Like plenty of people out there, my life can be incredibly chaotic at times and the only place I want to be is under the water. It’s the one place I know I can be alone with my thoughts and my emotions, free from distractions. There are many articles out there (science based and otherwise) that have shown that meditation has significant impact on a person state of mind and body. Deepak Chopra has an incredible guided meditation series called “The Secret of Healing: Meditations for Transformation and Higher Consciousness”, (let me tell you it’s pretty deep), which I have used since 2014 and has helped me immensely through my dystonia and other aspects of my life. Meditation isn’t always sit down in silence and Om chanting, in fact, it’s just one of many ways to mediate. Swimming for me is a form of movement meditation, simply focusing my mind on the activity that I am performing at the moment and not thinking about anything else. It helps me connect my mind, my emotions and my body.
You see, dystonia isn’t like anything else I’ve ever experienced. Even on good days, where my mood is elevated my spasms can still be triggered leaving me frustrated. It’s a reminder to rest. It’s a reminder that I’m not invincible. It’s a reminder that I do have limitations. When I am in the water away from practice, it’s easy to get carried away in the momentum of my adrenaline or even in the energy of frustration. I can’t just dive in and “giv’er” and let it out. I can’t swim hard and fast for an extended period of time or I will trigger a spasm in my face and my neck, leading me to miss out on the rest of the swim time and potentially land me in a lot of fatigue and pain throughout the day.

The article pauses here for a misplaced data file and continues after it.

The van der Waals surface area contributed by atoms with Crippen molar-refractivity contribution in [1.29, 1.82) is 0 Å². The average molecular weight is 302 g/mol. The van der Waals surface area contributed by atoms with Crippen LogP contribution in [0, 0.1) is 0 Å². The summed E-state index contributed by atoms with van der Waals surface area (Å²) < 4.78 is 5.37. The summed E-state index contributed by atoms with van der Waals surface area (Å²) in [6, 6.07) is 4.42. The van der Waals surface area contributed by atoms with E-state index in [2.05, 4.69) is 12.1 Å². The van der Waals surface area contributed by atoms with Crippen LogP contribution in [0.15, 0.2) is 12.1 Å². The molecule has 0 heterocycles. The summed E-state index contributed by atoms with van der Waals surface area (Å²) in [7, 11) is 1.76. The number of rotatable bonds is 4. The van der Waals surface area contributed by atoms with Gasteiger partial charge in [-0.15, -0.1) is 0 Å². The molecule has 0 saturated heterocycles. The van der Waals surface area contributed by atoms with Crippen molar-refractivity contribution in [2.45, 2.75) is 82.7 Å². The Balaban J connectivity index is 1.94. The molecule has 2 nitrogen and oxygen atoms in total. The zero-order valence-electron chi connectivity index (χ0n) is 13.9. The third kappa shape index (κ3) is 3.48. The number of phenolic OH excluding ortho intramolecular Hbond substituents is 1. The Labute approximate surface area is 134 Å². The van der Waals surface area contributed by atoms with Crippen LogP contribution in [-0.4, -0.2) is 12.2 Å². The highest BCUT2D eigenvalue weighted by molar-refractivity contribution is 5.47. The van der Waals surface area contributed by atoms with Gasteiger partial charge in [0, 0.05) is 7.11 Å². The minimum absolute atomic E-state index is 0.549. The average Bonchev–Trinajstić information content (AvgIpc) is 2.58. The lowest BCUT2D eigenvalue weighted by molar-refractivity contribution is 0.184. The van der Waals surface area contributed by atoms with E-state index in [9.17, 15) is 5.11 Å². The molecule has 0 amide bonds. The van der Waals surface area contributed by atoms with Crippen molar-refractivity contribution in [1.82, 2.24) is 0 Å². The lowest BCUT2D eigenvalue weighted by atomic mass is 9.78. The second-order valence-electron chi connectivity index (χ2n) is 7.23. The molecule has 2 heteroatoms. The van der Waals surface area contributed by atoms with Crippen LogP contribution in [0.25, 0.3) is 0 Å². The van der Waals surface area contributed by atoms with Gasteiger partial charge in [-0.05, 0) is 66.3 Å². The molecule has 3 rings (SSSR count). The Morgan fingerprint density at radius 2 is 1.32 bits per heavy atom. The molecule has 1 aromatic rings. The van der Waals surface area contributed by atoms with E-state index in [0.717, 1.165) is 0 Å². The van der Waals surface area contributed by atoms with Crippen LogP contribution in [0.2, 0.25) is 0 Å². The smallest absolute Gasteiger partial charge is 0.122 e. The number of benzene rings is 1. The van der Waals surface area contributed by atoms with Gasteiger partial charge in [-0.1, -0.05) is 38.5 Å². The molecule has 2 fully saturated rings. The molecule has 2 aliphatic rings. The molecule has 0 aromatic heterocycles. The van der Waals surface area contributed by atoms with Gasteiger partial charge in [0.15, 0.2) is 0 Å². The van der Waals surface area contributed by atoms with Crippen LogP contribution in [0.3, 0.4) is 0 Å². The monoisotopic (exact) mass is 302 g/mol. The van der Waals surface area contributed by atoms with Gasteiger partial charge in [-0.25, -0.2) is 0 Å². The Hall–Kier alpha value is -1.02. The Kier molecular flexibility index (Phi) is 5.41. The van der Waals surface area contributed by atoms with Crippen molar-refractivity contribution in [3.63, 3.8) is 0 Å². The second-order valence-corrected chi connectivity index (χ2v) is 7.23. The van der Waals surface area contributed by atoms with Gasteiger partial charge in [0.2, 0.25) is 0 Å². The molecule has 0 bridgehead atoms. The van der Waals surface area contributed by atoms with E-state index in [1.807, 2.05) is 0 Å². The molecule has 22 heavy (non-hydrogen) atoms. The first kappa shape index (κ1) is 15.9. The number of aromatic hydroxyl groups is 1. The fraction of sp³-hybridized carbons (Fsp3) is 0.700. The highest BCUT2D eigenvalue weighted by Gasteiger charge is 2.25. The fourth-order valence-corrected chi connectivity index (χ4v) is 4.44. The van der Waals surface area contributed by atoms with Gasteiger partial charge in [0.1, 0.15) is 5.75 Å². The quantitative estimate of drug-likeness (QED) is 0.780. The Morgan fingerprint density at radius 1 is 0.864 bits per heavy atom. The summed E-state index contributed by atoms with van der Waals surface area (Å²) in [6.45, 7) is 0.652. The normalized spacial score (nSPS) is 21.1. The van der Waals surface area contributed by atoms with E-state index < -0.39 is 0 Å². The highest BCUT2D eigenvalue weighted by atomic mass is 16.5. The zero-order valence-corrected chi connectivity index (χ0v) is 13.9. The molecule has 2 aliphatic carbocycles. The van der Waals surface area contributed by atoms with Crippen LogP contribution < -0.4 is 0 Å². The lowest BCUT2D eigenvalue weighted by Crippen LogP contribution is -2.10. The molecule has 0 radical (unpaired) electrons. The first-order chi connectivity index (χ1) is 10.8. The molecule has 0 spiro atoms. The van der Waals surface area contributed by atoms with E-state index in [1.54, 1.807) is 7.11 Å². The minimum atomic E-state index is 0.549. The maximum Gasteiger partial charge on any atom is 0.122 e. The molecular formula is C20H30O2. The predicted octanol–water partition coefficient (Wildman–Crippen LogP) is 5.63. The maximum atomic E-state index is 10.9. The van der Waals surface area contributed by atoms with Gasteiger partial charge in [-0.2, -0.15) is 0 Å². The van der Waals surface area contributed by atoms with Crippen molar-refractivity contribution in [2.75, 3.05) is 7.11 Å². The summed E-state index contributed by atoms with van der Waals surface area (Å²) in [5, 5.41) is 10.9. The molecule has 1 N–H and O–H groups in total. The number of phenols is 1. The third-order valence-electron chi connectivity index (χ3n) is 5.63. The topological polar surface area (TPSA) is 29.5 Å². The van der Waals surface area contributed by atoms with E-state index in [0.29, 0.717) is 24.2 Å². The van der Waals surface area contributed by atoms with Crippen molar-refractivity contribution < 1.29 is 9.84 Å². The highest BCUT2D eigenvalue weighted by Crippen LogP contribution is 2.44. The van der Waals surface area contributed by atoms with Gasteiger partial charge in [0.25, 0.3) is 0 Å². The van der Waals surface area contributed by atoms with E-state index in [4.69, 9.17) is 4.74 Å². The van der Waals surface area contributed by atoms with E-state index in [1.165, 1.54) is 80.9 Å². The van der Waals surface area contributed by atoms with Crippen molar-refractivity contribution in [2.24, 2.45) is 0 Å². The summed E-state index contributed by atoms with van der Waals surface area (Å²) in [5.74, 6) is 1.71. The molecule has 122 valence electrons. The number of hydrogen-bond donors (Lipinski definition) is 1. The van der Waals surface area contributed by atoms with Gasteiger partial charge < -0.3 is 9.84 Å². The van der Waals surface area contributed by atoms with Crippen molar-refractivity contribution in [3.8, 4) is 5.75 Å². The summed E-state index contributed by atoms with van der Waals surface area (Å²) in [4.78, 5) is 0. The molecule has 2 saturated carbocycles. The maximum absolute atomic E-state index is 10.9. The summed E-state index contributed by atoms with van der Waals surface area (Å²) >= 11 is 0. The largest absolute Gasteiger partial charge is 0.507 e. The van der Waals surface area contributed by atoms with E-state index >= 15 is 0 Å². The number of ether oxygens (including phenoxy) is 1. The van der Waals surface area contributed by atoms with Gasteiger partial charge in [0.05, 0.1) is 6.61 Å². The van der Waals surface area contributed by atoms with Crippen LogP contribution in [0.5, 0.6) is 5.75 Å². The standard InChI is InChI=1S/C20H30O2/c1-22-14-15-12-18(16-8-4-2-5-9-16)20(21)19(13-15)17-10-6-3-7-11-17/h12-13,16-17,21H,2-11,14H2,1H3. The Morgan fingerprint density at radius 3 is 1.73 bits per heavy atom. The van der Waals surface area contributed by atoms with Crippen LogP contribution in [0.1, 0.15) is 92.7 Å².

Swimming helps me focus on swimming. I become aware of how my body feels, how I am moving in the water and how I am breathing, so that I am able to have minimal impacts of the spasm, tension and negative emotions. I loose myself as I focus on each aspect of the swim. The body doesn’t create the mind, the mind creates the body. How I feel mentally has a huge impact on how my body performs in and out of the water. If I am having a particularly rough day, or my body is sore, and my muscles are spasmed, I know that I have to take my time getting in, and alter my swim to compensate (even if that means only doing 50m kick that day or stopping after every 25m). It forces me to evaluate my current state physically, emotionally and mentally. There are days and there will be days that I can’t do one lap – and that’s ok, the important thing for me is that I move and that I tried.
The next time you think that mediation isn’t for you, remember that there are many other forms of meditation and that mediation is simply a state in which your mind and body are connected in the present moment. Whether it be by silently sitting in a room, a mindful walk in the forest, running, or even cooking with some good music, you have the power to be present in that activity to the fullest extent and reap the all benefits like elevating your mood, relieving mental stress, and in my case alleviating spasms.
Sumbul Zafar, R.H.N.